The Basic Writ ings of Bertrand Russell‘I am in no degree ashamed of having changed my opinions.What physicist who was active in 1900 would dream ofboasting that his opinions had not changed?’ Bertrand Russell
BertrandRussellThe Basic Writings ofBertrand RussellEdited by Robert E. Egner and Lester E. DenonnWith an introduction by John G. Slater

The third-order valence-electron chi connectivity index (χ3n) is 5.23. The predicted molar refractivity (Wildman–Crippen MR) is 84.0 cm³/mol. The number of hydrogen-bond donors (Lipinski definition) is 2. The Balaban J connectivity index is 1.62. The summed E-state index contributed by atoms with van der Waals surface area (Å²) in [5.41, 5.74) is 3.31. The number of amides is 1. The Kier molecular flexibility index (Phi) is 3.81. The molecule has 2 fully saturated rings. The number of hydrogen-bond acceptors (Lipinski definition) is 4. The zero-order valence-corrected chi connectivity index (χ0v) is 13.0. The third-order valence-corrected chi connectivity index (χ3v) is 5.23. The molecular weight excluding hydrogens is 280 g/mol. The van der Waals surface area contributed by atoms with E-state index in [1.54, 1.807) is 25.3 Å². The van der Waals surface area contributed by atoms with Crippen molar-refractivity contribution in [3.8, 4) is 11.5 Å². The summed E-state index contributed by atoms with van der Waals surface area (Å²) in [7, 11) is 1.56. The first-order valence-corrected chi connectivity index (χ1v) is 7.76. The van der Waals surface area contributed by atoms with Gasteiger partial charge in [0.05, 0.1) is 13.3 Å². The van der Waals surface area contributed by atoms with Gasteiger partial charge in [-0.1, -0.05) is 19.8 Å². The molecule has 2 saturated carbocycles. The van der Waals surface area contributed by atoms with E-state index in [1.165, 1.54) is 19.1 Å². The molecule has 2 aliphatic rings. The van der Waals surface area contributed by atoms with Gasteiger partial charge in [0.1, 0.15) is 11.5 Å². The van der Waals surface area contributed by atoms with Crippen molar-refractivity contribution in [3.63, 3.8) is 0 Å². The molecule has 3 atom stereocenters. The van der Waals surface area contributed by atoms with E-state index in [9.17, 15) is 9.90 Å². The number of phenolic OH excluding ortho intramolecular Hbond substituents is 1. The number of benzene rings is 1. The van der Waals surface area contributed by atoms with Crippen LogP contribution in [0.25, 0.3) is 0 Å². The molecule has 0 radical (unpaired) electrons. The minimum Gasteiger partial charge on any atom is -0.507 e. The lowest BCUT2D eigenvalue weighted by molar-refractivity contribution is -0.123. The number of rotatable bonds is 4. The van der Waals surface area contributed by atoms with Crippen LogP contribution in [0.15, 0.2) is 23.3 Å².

C ONTENTSintroduction by john g. slater ixpreface by bertrand russell xivintroduction by the editors xviepigrammatic insights from the pen of russell xviiichronological list of russell’s principal works xxichronology of the life of bertrand russell xxivacknowledgements xxviiisome thoughts about bertrand russell xxxPART I Autobiographical Asides 1 1 My Religious Reminiscences 3 2 My Mental Development 9 3 Adaptation: An Autobiographical Epitome 23 4 Why I Took to Philosophy 28PART II The Nobel Prize Winning Man of Letters (Essayist and Short Story Writer) 33 5 How I Write 35 6 A Free Man’s Worship 38 7 An Outline of Intellectual Rubbish 45 8 The Metaphysician’s Nightmare: Retro Me Satanas 72